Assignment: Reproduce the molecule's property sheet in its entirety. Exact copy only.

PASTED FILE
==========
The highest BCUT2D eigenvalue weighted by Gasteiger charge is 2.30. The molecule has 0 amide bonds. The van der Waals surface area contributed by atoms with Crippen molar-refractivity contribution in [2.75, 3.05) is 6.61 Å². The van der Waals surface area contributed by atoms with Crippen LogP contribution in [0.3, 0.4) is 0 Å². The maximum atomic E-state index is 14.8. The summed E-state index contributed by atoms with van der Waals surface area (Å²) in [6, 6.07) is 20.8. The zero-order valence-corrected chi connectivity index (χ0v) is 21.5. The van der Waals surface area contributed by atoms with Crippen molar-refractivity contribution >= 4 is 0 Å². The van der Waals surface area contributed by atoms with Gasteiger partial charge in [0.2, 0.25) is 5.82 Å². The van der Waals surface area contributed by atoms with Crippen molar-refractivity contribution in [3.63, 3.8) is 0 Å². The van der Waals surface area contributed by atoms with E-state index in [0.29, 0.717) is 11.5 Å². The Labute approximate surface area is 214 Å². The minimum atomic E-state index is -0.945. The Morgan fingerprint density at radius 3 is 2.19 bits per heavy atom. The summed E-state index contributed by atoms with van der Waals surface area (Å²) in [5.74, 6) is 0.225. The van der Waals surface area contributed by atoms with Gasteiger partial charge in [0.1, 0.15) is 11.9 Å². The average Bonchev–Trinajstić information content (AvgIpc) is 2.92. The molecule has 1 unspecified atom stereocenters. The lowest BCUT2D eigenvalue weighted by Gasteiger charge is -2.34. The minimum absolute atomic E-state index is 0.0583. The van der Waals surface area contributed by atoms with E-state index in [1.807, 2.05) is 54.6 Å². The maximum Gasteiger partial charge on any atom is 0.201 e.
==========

The highest BCUT2D eigenvalue weighted by Gasteiger charge is 2.30. The molecule has 0 amide bonds. The van der Waals surface area contributed by atoms with Crippen molar-refractivity contribution in [2.75, 3.05) is 6.61 Å². The van der Waals surface area contributed by atoms with Crippen LogP contribution in [0.3, 0.4) is 0 Å². The maximum atomic E-state index is 14.8. The summed E-state index contributed by atoms with van der Waals surface area (Å²) in [6, 6.07) is 20.8. The zero-order valence-corrected chi connectivity index (χ0v) is 21.5. The van der Waals surface area contributed by atoms with Crippen molar-refractivity contribution >= 4 is 0 Å². The van der Waals surface area contributed by atoms with Gasteiger partial charge in [0.2, 0.25) is 5.82 Å². The van der Waals surface area contributed by atoms with Crippen molar-refractivity contribution in [3.63, 3.8) is 0 Å². The van der Waals surface area contributed by atoms with E-state index in [0.29, 0.717) is 11.5 Å². The Labute approximate surface area is 214 Å². The minimum atomic E-state index is -0.945. The Morgan fingerprint density at radius 3 is 2.19 bits per heavy atom. The summed E-state index contributed by atoms with van der Waals surface area (Å²) in [5.74, 6) is 0.225. The van der Waals surface area contributed by atoms with Gasteiger partial charge in [0.1, 0.15) is 11.9 Å². The average Bonchev–Trinajstić information content (AvgIpc) is 2.92. The molecule has 1 unspecified atom stereocenters. The lowest BCUT2D eigenvalue weighted by Gasteiger charge is -2.34. The minimum absolute atomic E-state index is 0.0583. The van der Waals surface area contributed by atoms with E-state index in [1.807, 2.05) is 54.6 Å². The maximum Gasteiger partial charge on any atom is 0.201 e.